I founded Sportgevity because I realized, as many of us do, that our sports are increasingly intermingling with the laws of physics and probability and these laws are reminding us of who is in charge.
As we create more and more sophisticated safety gear, we get drawn further and further into that zone where physics and probability show their teeth. It is becoming increasingly evident that in many cases the risks athletes are taking are outweighing the equipment designed to protect them. While we would never suggest going out without essential protective gear such as a helmet, an avalanche beacon, or a probe, Sportgevity recognizes that our most powerful tool is our mind, particularly when we give it the ability to take in all types of information, extricate itself from the influences of culture, and make sound decisions.
One of Sportgevity’s goals is to foster a non-shame based culture of thought that survives because of its diversity of opinion and thrives because of the injection of all kinds of thoughts from all kinds of people. If you want any system to be successful, the last thing you aim for is unilateral and homogenous thinking that comes from just a few parties.
The true driving force for Sportgevity is to help lead younger generations towards a path of sustainability in how they approach their sports. All of our sports, especially action sports, have been skewed heavily in the direction of super high risk. In this cross section of time in history, high risk is how we define our sports. This has profound effects on how kids will approach their sports for the next several decades of their lives.
Through Sportgevity I want to show that for many of us, certainly not all of us, there is a whole other world where value is placed on having healthy joints, avoiding concussions, and from being able to live and do a sport over the span of a full lifetime. For me personally - I’m 43 years old - some of my all time best days in the mountains have been in the last few years and I am so excited to see where skiing takes me in the next 40 years. Who wouldn’t want to shoot for an opportunity like skiing with your grandkids when you are 80 years old?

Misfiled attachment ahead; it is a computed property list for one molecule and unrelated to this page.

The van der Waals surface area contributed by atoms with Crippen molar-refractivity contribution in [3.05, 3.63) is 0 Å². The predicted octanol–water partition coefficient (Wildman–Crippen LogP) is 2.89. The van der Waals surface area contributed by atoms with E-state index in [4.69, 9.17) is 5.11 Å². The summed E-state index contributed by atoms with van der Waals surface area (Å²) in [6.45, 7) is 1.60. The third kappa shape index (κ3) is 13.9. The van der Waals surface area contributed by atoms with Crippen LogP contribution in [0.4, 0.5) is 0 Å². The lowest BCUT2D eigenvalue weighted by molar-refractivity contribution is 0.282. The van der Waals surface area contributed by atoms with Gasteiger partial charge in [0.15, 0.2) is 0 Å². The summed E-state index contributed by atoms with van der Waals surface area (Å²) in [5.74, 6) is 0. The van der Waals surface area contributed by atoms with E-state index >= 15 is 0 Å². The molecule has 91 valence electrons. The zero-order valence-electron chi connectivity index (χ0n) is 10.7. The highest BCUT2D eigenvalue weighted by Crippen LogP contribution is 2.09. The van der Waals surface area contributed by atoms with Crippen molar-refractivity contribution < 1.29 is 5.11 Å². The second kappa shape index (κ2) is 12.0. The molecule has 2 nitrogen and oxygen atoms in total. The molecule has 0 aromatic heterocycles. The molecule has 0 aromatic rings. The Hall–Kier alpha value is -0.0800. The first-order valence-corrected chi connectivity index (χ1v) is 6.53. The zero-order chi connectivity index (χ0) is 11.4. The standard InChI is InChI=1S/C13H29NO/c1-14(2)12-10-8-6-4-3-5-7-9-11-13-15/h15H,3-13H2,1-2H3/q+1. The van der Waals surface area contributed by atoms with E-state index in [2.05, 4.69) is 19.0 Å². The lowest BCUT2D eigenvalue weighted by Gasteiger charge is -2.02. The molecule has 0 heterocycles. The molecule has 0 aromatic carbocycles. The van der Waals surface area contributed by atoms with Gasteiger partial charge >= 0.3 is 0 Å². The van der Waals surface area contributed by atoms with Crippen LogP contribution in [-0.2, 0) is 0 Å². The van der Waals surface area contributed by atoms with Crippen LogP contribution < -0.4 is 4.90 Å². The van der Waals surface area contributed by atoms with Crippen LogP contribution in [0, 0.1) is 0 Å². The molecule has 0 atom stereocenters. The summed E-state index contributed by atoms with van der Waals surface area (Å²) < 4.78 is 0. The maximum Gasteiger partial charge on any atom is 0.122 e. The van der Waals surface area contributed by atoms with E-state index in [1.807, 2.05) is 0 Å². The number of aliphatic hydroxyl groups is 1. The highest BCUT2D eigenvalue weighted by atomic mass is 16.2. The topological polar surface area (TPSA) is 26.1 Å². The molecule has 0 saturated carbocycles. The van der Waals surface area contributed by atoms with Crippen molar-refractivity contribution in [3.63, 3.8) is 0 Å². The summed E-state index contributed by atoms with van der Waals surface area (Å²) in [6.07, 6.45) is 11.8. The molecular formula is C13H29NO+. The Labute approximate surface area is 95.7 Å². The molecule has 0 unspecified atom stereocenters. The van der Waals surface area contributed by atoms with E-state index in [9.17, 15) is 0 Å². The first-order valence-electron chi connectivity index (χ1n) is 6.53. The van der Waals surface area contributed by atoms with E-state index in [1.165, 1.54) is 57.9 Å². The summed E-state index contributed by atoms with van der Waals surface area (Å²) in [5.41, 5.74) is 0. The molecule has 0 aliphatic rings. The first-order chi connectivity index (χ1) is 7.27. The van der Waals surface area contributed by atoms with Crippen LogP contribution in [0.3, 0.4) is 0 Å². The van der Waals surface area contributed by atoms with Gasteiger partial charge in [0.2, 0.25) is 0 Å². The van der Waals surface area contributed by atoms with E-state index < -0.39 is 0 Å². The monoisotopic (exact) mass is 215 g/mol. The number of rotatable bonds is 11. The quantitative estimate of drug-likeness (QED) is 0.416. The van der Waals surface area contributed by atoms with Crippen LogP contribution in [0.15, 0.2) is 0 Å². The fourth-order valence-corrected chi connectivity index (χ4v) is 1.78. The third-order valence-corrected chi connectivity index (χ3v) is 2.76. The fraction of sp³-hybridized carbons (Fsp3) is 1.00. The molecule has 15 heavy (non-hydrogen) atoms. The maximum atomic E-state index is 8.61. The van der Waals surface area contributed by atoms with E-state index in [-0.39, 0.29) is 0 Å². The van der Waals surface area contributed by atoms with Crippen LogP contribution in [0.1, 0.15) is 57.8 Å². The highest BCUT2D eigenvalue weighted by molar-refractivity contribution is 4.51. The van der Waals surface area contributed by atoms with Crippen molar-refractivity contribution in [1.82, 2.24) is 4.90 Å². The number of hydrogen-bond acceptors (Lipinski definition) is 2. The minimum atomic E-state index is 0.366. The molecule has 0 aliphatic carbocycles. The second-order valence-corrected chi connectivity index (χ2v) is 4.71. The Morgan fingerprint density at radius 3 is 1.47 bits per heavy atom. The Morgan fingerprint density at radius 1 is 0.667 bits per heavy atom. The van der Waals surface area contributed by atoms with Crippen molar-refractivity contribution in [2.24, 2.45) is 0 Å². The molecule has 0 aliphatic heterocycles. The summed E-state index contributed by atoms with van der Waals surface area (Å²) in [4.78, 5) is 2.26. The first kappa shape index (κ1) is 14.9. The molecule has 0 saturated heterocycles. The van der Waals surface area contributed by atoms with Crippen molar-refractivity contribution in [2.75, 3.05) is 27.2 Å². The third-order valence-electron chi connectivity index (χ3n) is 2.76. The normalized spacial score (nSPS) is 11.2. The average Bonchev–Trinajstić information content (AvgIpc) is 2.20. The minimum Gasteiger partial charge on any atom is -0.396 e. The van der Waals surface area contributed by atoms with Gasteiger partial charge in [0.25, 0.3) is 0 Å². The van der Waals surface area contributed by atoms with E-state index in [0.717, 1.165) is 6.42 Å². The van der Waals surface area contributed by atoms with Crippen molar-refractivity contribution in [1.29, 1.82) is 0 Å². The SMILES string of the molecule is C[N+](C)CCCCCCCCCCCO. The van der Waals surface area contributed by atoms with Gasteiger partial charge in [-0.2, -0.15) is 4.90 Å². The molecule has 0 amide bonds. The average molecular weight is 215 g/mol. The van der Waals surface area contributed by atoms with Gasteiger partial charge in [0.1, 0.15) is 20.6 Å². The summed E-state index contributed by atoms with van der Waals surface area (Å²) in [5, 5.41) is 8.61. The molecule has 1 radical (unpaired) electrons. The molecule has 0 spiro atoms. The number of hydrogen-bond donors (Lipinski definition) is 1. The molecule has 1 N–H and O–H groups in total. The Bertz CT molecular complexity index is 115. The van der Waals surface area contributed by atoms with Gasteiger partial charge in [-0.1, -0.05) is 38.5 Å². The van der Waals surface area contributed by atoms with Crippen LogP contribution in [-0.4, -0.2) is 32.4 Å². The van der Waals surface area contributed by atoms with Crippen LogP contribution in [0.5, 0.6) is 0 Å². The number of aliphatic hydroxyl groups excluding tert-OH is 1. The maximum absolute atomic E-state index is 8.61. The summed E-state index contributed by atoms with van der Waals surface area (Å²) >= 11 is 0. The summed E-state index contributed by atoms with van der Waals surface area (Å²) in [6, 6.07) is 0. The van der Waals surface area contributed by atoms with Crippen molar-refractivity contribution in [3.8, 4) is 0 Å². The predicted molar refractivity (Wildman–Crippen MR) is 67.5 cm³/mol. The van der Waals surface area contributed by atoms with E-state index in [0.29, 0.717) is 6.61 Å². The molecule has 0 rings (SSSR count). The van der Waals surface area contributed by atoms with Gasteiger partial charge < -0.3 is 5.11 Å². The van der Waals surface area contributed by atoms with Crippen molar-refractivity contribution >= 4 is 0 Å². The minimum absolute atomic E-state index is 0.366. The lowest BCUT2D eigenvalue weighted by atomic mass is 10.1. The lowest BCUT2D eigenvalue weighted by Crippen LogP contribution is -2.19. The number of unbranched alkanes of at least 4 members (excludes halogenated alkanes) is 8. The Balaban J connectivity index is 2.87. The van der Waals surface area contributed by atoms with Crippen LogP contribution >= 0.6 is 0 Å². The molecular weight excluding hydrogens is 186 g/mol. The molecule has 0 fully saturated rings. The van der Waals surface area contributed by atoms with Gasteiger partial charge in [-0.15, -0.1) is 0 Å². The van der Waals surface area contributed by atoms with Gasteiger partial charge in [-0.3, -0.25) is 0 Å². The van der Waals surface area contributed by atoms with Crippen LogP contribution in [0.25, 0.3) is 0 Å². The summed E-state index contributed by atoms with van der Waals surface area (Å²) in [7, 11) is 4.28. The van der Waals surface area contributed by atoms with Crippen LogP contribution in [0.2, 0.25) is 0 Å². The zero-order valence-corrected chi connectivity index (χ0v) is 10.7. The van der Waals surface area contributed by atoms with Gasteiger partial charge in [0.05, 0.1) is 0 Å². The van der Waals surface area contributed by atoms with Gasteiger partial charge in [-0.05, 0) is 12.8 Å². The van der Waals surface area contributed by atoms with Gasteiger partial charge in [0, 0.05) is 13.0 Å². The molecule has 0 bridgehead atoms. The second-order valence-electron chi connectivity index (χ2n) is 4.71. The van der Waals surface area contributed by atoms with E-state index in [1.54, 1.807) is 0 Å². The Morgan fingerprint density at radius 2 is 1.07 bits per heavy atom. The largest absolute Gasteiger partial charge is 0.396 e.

There has been a significant shift in our general culture towards health and well being and in action sports this is happening at a much more internal and personal level for people. Most people I know are putting a lot of thought into risk and how to keep themselves and their children alive and healthy. But that internal process comes face to face with some seriously powerful external forces. Partly market driven, these external forces continue to pull the global community further and further into the land of physics and probability. Through Sportgevity, we want to stimulate a counterbalancing effect which allows people to openly discuss what they are truly thinking on the inside. We want to help people gain an expertise in how to navigate these strong external forces. We want to help athletes gain an awareness of what it feels like to be tugged around by these forces, and to ultimately be able to make clear headed and independent decisions based on their own behalf.
If we do this right, we can find new avenues that satiate our primal need for exploration while still listening to our survival instinct. We can create a whole new breed of “expert” who places value on the extended journey in their sports, but also doesn’t fear to send it when the time is right.
- Originally published by Last Chair http://thelastchair.tumblr.com/post/78663118536/midseason, a site that documents skiing adventures and explores a variety of interesting ski related topics.
Last Chair was created by Sam Cox, a Bozeman, Montana native, who is a graduate of Montana State University and currently works as a Smokejumper for the U.S. Forest Service. He has been featured in Powder Magazine and several films from Powderwhore Productions. He co-authored "Stepping Up", a guide book to Bridger Bowl's notorious terrain on the Ridge and has contributed content to many online projects. He enjoys skiing with friends, chasing storms and taking his yearly trip to ski the Alps.